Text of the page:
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A Paradise man has entered a guilty plea for the killing and disposal of his landlord. 40-year-old Charles Blalock pled guilty to the second degree murder charge on Monday for the beating death of his landlord last June. The body of 54-year-old Brian Clouser was found a month later in a shallow grave in Concow. 
 
A friend of Blalock reportedly testified that he feared Clouser was spying on his family. Blalock reportedly lured the man into his kitchen to smoke meth and proceeded to beat Clouser to death.
 
Four accomplices also were sentenced--two to jail time and two to prison time. Blalock will be sentenced later this month, and faces up to life in prison.  
 

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Two dozen young school children were hospitalized Monday for ingesting unsafe amounts of chlorine.

 

The students from the Pacheco School in Redding were reportedly in the pool at the Sun Oaks Tennis and Fitness Club when they were exposed to a mixture of chlorine and muriatic acid that created a gas from cleaning supplies. Upon breathing it in some of the students began throwing up.

 

All of the students were taken to local hospitals either by ambulance or by bus. Reportedly, maitenence was being done on the filtration system, leading to a problem with the sanitation system. The management of Sun Oaks says that in the future they will not do maitenence while the business is open.  

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Cal Water is offering a free service to help homeowners conserve water. WaterWise is a service that evaluates a home's water usage, provides tips on how to save water, and free conservation kits.
 
The program also provides free sprinkler heads and rebates for low-flow fixtures and appliances. Water conservation specialists come out to a home, going room by room evaluating fixtures in order to study flows and check for leaks.
 
Officials with Cal Water say that because of the high demand for the free program appointments are currently being scheduled two to three weeks in advance. Customers can sign up at calwater.com/conservation.  

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The  body found by firefighters Thursday, May 28th in Glenn County has been identified as that of 6-year-old Jadianna Larsen. Her burned remains were found in a field on Road D south of County Road 33 and she was reported missing from the Sacramento area the same day.

 

Larsen was reportedly in the care of 25-year-old Juan Rivera of Sacramento, the boyfriend of her mother. Rivera claimed Larsen went missing after he allegedly had a seizure. Sacramento County Investigators consider Rivera a suspect in the death and have arrested him. He was booked into the Sacramento County Jail without bail.   

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Two trains were stopped in north Chico after a report of an armed suspect who was allegedly hiding in a box car. The report  out of Redding prompted authorities to stop the two Union Pacific trains Sunday night.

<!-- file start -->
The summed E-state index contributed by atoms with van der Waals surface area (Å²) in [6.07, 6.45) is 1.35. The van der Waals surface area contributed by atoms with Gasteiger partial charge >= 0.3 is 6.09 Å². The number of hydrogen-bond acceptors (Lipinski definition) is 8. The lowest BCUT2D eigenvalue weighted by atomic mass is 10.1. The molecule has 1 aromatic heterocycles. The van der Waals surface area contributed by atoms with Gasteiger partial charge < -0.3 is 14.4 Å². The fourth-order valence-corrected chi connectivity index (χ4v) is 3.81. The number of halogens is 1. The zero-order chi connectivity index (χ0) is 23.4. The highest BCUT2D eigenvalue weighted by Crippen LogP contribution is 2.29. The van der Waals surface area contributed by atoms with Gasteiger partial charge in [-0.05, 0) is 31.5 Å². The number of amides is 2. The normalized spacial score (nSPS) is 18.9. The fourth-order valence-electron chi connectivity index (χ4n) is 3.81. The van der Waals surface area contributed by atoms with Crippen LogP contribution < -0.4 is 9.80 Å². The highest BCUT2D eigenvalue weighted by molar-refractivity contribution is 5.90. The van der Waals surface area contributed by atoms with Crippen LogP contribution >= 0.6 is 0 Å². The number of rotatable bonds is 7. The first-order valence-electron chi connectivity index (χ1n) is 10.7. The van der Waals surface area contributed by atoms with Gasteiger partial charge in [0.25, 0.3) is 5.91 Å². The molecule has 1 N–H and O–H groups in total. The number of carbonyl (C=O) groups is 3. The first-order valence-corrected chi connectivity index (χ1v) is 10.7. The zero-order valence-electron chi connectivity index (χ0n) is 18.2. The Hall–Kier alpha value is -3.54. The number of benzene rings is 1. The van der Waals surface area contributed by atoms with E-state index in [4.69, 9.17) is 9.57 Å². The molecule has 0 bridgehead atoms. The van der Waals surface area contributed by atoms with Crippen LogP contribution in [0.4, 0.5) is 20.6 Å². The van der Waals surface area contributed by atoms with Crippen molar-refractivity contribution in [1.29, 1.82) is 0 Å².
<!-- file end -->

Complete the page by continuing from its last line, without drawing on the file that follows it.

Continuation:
One train stopped near the East Avenue crossing which blocked traffic and another stopped near Wilson Landing Road while authorities checked the cars. The alleged armed subject was not found and by 9:45 pm both trains had been cleared and were moving again.     

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Some parts of the Sierra Nevada range saw high amounts of precipitation this spring. Reportedly, weeks of showers and snow brought 4 inches of precipitation to some communities, more than five times the normal amount for May.
 
State officials and climatologists say the weather will help replenish dwindling reservoirs and stave off summer wildfires, but conservation is still needed as sources say current snowpack levels are at 0%.
 
New water usage restrictions for North Valley households began today. 
 

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A new Chief of Police has been named for the Chico Police Department. City Manager Mark Orme has selected Captain Michael O'Brien for the top job, effective June 5th.
 
Reportedly, City Council Member Randall Stone approves of the choice, and  hopes the newly minted Chief O'Brien will be able to advance the department as a community oriented and publicly accountable organization. Stone announced O'Brien's promotion Thursday morning, saying he's looking forward to working closely with the new chief.
 
O'Brien, a longtime Chico resident, has been with the department for 23 years and previously served as the Operations Division Commander. In a statement released this morning, he says he looks forward to leading the department into the future and will be outlining his vision for that in the coming weeks.  
 
O'Brien will be replacing Chief Kirk Trostle, who announced his retirement in November. 
 

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New rules from Cal Water for saving water will start in June. The rules are:
 
1. Lawn watering will soon be restricted to three days a week. Odd numbered addresses will be allowed to water on Sunday, Wednesday, and Friday. Even numbered addresses will water on Tuesday, Thursday, and Saturday.
 
2. No watering will be allowed from a 8 am to 6 pm with the exception of watering by hand, drip irrigation and micro-sprayers.
 
3. No outdoor watering two days after a measurable amount of rain.
 
4. Water should not run off the landscaping and water should not flow on sidewalks or into the gutter.